Clean Indoor Air Act
What is the Clean Indoor Air Act
The Clean Indoor Air Act was signed into law on January 9, 1990 giving citizens the benefit of some
protection from second hand smoke by limiting smoking in public places. The public must assume that all
businesses are NONSMOKING unless an area is designated for smoking. An owner may designate an entire place as
nonsmoking; however, with few exceptions, a whole building may not be designated as a smoking area.
What areas are not covered by the act
- Bowling Alleys
- Hotel Rooms
- Private Enclosed offices occupied only by smokers
- Factories, warehouses, and similar places of work not usually visited by the public, although the public
and office areas of these locations would be covered.
How to comply with the Law:
Management must make reasonable efforts to prevent smoking in public places except in designated smoking
areas. Examples of reasonable efforts include:
- Posting appropriate signs
- Using existing barriers and ventilation to protect nonsmokers
- Contacting enforcement officials
When a hall or room is rented for a private event such as a meeting or reception, the person renting the room
will decide the smoking policy for the event.
If the person in charge decides to designate a smoking area, that person may wish to use some of the
following suggested guidelines to reasonably accommodate nonsmokers' needs. Since every facility will have
different considerations, only general guidelines are given. Common sense will necessarily dictate your
- To conspicuously display required signs, it is suggested that you place smoking-prohibited signs on or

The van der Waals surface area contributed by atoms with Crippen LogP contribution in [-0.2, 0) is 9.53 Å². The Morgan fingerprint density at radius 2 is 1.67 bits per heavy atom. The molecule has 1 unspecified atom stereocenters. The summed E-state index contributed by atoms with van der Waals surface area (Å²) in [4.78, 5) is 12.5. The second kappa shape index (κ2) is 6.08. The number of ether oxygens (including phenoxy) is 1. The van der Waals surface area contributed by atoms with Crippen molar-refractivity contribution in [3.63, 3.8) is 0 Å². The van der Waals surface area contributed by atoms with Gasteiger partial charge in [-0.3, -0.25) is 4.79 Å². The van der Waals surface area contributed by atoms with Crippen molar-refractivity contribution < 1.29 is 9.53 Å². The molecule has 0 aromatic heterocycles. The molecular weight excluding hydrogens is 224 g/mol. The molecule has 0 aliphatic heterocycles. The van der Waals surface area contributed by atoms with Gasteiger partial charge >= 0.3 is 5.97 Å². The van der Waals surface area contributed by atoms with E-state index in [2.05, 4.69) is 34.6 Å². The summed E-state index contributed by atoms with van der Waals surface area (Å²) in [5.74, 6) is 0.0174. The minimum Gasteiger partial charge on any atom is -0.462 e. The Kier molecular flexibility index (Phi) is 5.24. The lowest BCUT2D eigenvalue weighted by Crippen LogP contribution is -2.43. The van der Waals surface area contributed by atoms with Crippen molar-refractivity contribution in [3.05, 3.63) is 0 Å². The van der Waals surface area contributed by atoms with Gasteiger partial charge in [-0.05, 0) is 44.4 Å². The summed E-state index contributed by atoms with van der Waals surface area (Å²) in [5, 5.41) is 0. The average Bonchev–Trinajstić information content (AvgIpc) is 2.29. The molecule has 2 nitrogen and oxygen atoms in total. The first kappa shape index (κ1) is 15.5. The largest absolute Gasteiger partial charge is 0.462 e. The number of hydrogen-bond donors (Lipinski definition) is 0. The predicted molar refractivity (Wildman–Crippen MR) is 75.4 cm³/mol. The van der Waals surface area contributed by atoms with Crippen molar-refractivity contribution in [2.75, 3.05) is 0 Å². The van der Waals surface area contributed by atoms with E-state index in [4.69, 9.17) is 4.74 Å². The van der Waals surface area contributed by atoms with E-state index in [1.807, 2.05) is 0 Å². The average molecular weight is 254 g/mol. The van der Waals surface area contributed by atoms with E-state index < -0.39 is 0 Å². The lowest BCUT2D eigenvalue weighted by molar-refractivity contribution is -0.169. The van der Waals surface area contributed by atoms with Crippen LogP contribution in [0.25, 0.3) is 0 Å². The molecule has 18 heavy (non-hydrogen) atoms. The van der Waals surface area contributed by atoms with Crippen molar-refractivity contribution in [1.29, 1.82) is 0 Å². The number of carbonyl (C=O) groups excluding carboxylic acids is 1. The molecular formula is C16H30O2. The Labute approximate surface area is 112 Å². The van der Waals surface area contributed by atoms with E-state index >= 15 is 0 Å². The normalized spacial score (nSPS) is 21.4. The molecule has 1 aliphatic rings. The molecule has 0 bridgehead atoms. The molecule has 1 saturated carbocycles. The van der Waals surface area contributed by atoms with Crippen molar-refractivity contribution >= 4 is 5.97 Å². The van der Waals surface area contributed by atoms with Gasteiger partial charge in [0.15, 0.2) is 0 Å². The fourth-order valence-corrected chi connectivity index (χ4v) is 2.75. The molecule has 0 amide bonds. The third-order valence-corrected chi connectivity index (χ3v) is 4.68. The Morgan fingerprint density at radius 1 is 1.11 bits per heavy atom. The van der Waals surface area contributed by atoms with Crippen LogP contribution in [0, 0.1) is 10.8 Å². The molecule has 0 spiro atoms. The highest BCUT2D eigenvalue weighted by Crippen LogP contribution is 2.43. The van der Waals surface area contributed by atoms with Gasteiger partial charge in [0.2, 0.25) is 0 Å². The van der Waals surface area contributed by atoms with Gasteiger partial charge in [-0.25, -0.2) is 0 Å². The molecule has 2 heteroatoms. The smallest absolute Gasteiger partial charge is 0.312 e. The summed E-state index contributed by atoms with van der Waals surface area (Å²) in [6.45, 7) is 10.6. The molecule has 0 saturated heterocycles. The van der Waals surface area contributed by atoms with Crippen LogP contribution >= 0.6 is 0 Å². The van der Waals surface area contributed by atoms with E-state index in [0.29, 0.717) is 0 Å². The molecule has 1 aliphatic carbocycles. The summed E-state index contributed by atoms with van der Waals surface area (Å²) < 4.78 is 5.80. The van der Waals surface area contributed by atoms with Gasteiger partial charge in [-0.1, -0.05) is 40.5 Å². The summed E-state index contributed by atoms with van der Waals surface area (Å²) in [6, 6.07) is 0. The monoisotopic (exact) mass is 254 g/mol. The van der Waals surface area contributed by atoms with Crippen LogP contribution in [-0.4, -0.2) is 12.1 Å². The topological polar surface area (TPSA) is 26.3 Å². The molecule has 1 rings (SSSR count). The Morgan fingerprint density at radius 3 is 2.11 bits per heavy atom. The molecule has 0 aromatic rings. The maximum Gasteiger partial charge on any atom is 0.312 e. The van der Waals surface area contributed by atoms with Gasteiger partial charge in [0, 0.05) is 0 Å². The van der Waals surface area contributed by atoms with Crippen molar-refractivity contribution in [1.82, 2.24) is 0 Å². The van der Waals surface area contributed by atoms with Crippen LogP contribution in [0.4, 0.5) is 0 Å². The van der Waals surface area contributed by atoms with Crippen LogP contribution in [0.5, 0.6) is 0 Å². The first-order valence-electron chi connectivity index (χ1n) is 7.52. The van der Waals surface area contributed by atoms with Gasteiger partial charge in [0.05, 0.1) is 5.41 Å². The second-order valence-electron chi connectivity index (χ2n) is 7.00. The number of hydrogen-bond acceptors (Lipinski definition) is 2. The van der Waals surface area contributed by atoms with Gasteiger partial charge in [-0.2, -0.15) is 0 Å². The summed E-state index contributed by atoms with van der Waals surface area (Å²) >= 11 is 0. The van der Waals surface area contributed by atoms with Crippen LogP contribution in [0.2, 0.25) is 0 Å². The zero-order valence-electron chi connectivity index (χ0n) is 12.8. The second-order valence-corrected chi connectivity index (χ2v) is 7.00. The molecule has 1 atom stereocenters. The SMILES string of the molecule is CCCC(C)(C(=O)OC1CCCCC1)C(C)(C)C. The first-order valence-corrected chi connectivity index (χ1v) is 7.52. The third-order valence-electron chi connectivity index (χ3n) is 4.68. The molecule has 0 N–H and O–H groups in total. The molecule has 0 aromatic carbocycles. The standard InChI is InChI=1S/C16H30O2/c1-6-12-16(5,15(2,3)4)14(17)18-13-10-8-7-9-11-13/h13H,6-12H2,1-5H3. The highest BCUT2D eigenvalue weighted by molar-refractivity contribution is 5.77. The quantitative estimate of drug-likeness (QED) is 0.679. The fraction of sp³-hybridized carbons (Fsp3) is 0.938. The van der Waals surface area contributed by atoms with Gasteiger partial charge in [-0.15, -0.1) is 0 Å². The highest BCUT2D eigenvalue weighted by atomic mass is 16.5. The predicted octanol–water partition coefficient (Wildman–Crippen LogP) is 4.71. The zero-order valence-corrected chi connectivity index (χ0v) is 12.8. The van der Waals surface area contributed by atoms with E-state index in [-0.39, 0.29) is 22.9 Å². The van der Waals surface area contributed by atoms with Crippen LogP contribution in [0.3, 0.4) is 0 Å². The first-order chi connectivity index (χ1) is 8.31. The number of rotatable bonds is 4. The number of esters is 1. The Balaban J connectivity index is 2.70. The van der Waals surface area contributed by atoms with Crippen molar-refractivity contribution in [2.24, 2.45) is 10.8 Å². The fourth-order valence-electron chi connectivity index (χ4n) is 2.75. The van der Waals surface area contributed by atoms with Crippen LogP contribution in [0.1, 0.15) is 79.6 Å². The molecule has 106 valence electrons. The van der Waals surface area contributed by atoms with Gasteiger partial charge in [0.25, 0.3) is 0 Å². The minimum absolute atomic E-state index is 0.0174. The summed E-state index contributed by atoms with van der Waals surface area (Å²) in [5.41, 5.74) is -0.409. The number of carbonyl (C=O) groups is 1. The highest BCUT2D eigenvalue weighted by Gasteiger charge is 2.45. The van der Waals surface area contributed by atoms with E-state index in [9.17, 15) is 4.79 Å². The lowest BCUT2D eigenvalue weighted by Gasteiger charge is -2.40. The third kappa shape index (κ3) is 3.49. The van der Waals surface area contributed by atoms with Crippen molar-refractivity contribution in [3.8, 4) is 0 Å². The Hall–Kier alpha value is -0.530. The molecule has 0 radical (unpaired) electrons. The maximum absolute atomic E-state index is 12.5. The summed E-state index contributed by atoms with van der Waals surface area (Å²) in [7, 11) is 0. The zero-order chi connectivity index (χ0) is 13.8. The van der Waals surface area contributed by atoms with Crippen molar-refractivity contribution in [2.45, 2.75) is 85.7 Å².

near the entrance doors and in the main lobbies of buildings subject to this law. It should not be necessary
to display a sign in every room of a building.
- Common traffic areas, such as hallways, stairways, waiting rooms and restrooms, should remain no-smoking
- Existing walls or barriers may be used to separate smoking and no-smoking areas only when they adequately
prevent nonsmokers from being subjected to second-hand smoke.
- Distance between smoking and no-smoking areas is another consideration toward achieving reasonable
accommodations. Separation can only be sued to separate smoking and no-smoking areas when smoke is prevented
from circulating where it would subject nonsmokers to second-hand smoke.
- Mechanical devices and ventilation may be used in a designated smoking area only when the device ensures
that nonsmokers are not subject to second-hand smoke.
- When designating a portion of a place as smoking, it is recommended that a separate room, with a separate
ventilation system directly vented to the outside, be provided.
How do I make a complaint:
If you feel a person or business is not following the law, you may do any or all of the following:
- People may not know about the law. You can explain the Illinois Clean Indoor Air Act and ask that they
- Call your local health department and make a complaint. They will call the owner to tell them about the
law and how to comply. Repeat violators will be referred to the State’s Attorneys Office.
- When possible, use only businesses that do obey the law. Be sure to let places that do not follow the law
know why you are no longer a patron.
- Take legal action against repeat offenders through the circuit court.
Who will know if I file a complaint?
The name of the person who files a complaint is confidential information and cannot be revealed. Section 9 of
the Illinois Clean Indoor Air Act specifically forbids discrimination against any person for exercising rights
provided by this Act.